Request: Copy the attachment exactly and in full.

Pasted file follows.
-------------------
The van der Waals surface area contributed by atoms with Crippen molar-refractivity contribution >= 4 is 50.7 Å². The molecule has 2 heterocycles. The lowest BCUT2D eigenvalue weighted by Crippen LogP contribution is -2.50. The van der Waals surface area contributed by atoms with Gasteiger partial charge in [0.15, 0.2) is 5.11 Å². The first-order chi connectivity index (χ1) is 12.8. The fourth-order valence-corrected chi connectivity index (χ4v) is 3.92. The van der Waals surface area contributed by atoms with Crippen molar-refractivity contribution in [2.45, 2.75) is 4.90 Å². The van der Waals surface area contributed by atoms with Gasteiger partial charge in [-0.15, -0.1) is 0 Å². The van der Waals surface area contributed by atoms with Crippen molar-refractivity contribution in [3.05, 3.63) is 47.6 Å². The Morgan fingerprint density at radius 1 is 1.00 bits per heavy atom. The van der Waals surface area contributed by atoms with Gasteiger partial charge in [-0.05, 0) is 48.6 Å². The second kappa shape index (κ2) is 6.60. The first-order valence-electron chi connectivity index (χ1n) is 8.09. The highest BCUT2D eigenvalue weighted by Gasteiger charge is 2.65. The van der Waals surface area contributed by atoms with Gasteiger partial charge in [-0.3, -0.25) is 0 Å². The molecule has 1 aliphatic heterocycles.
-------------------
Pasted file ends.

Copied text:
The van der Waals surface area contributed by atoms with Crippen molar-refractivity contribution >= 4 is 50.7 Å². The molecule has 2 heterocycles. The lowest BCUT2D eigenvalue weighted by Crippen LogP contribution is -2.50. The van der Waals surface area contributed by atoms with Gasteiger partial charge in [0.15, 0.2) is 5.11 Å². The first-order chi connectivity index (χ1) is 12.8. The fourth-order valence-corrected chi connectivity index (χ4v) is 3.92. The van der Waals surface area contributed by atoms with Crippen molar-refractivity contribution in [2.45, 2.75) is 4.90 Å². The van der Waals surface area contributed by atoms with Gasteiger partial charge in [-0.15, -0.1) is 0 Å². The van der Waals surface area contributed by atoms with Crippen molar-refractivity contribution in [3.05, 3.63) is 47.6 Å². The Morgan fingerprint density at radius 1 is 1.00 bits per heavy atom. The van der Waals surface area contributed by atoms with Gasteiger partial charge in [-0.05, 0) is 48.6 Å². The second kappa shape index (κ2) is 6.60. The first-order valence-electron chi connectivity index (χ1n) is 8.09. The highest BCUT2D eigenvalue weighted by Gasteiger charge is 2.65. The van der Waals surface area contributed by atoms with Gasteiger partial charge in [-0.3, -0.25) is 0 Å². The molecule has 1 aliphatic heterocycles.